Leading the Way: Inspiring through science

by Phil Aldridge

“I normally do not like science, but…”

Leonie, Science Set G2, Year 8, George Stephenson High School

This is the opening comment to one of the feedback statements from the 180+ Year 8 students at George Stephenson High School in Killingworth who participated in Leading the Way last week. Leading the Way was coordinated by Leading Edge in collaboration with ICaMB. Leonie’s comment sums up a very inspirational week a team of 15 early career scientists from the Faculty of Medicine had at her school.

Leading the Way was developed based on feedback I had received from Teachers involved in Leading Edge, who wanted to know if it was possible to develop something to work with their year groups rather than just 6 chosen students. After discussions with our Director Rob Lightowler it was agreed to run a pilot scheme to combine the requests of the Teachers involved in Leading Edge and ICaMB’s drive to explore alternative routes to promote our science to the wider community.

We were very lucky to find a school like George Stephenson High School. The School have been a brilliant partner, willing to work with us to develop a program to allow our young scientists to interact with Year 8 (12-13 years old) during one week of their science lessons. A note to worried supervisors and Institute Director – this may sound a lot but in reality each of us involved in running Leading the Way had 12 direct contact hours.

With the help of the science department, we split the year group into teams of 7-9 students based on their science sets.

Our timetable was as follows:

Day 1: Year 8 off timetable to experience “Science in Action”

Day 2-4: We used the timetabled science lessons (2 per set) to create a poster on the topic chosen for the week. Each group worked with one of our scientist team.

Day 5: There was a poster competition with the winning entry earning a day visiting ICaMB.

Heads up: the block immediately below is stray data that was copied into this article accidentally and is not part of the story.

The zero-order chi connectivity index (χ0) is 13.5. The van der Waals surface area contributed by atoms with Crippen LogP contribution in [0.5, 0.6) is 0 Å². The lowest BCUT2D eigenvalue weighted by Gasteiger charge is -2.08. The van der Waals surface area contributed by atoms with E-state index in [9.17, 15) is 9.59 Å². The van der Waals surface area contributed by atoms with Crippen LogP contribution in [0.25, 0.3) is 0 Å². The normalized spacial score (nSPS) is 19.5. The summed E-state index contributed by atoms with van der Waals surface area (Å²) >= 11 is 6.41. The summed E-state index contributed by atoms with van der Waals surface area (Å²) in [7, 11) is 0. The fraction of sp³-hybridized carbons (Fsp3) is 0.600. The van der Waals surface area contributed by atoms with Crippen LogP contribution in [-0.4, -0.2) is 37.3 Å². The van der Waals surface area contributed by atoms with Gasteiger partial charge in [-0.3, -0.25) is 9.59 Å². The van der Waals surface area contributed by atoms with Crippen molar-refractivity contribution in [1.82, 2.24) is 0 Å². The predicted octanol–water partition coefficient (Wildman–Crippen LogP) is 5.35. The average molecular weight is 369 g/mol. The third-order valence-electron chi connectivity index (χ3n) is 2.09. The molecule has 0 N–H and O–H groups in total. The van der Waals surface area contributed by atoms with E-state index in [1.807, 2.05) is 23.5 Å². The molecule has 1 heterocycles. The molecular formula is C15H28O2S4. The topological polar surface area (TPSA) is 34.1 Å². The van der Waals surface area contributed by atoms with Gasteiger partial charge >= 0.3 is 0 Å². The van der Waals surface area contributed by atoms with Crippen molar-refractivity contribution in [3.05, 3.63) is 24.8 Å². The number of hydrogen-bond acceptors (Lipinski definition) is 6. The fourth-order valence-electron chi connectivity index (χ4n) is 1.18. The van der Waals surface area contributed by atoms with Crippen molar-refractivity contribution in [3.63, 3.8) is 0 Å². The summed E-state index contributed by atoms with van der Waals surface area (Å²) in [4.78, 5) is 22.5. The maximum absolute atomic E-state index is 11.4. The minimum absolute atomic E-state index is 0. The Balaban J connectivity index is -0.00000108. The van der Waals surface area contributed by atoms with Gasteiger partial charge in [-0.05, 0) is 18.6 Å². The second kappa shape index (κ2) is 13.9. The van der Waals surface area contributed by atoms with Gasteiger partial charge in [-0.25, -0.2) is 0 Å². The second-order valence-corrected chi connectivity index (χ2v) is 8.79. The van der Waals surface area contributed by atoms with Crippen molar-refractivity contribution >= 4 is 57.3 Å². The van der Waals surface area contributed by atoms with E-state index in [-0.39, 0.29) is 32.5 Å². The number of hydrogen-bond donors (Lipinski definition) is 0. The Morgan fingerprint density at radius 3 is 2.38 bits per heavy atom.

Some of the Day 1 high points included the isolation of DNA from strawberries, using the isolation of apple juice to experience enzymes in action and playing with alien blood (milk with blue food colouring – see above).

On Day 5, while their posters were being judged, each team built a tower out of 200 straws and sellotape. The goal was to build the tallest self standing straw tower capable of holding a 50 ml Falcon tube containing sweets. We had expected them to require some guidance. However, to everyone’s surprise, Teachers and Scientists alike, all offers of help were refused as the entire year group wanted to do this task alone.

Then the prize giving. We came up with a series of competitions: Best Team Name, Most Visual Experiment, Most Accurate Experiment, Most Volume of Juice isolated, Largest Tower, Best Poster Design and the Big one: Best Idea.

Accuracy and volume were decided on a bar chart and standard curve the teams were asked to produce. This was based on one meeting had with the Science department who suggested we explore data analysis with the students in some way.

Our Judges were ICaMBs own Dave Bolam, Kevin Waldron, Paula Salgado and GSHS Head Ian Wilkinson.

A highlight for the entire Leading the Way team was experiencing the enthusiasm for science from students of all abilities. The winning team who will be visiting ICaMB was Au from Set S1 with their very artistic poster on Mad Cow Disease.

A big thank you goes out to:

– the Leading the Way team: From ICaMB Kayleigh Smith, Simon Syvertsson, Lauren Drage, Martin Sim, Mark Turner, Sarah Billington, Lorna Young, Nichola Conlon & Pippa Harvey and from ICM, IAH, NICR and ION: Elizabeth Gemmel, Laura Mottram, Emma Woodward, Karen Fisher, Joseph Willet, Sanjay Vijay

– the George Stephenson High School Science Department:  lead by Andy Williams and our Liasons Dr James Henderson and Rachel Grimmer.

– the ICaMB supervisors: for allowing the ICaMB LTW team members for being part in this truly inspirational pilot: Mike Gray, David Thwaites, Colin Brown, Caroline Austin, Phil Aldridge, Leendert Hamoen, Brendan Kenny and Jeremy Brown.

Watch this space – we aim to have a second blog post in a few weeks describing their visit….

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